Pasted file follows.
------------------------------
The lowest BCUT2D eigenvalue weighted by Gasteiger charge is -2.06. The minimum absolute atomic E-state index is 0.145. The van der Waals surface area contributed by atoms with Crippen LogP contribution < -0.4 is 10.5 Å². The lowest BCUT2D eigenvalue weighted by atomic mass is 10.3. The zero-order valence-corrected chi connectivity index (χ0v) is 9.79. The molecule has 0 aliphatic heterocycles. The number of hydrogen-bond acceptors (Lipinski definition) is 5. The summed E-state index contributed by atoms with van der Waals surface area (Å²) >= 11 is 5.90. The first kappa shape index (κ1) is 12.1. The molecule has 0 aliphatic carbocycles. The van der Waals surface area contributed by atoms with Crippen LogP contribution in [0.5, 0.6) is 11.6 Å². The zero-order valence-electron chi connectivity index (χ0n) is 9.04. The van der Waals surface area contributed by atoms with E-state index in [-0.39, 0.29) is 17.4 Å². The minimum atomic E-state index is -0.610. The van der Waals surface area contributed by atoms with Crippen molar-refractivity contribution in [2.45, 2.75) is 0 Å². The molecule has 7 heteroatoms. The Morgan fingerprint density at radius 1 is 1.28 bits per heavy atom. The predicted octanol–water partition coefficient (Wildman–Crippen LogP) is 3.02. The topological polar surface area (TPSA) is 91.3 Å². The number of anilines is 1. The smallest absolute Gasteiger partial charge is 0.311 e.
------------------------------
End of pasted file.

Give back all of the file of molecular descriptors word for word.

The lowest BCUT2D eigenvalue weighted by Gasteiger charge is -2.06. The minimum absolute atomic E-state index is 0.145. The van der Waals surface area contributed by atoms with Crippen LogP contribution < -0.4 is 10.5 Å². The lowest BCUT2D eigenvalue weighted by atomic mass is 10.3. The zero-order valence-corrected chi connectivity index (χ0v) is 9.79. The molecule has 0 aliphatic heterocycles. The number of hydrogen-bond acceptors (Lipinski definition) is 5. The summed E-state index contributed by atoms with van der Waals surface area (Å²) >= 11 is 5.90. The first kappa shape index (κ1) is 12.1. The molecule has 0 aliphatic carbocycles. The van der Waals surface area contributed by atoms with Crippen LogP contribution in [0.5, 0.6) is 11.6 Å². The zero-order valence-electron chi connectivity index (χ0n) is 9.04. The van der Waals surface area contributed by atoms with E-state index in [-0.39, 0.29) is 17.4 Å². The minimum atomic E-state index is -0.610. The van der Waals surface area contributed by atoms with Crippen molar-refractivity contribution in [2.45, 2.75) is 0 Å². The molecule has 7 heteroatoms. The Morgan fingerprint density at radius 1 is 1.28 bits per heavy atom. The predicted octanol–water partition coefficient (Wildman–Crippen LogP) is 3.02. The topological polar surface area (TPSA) is 91.3 Å². The number of anilines is 1. The smallest absolute Gasteiger partial charge is 0.311 e.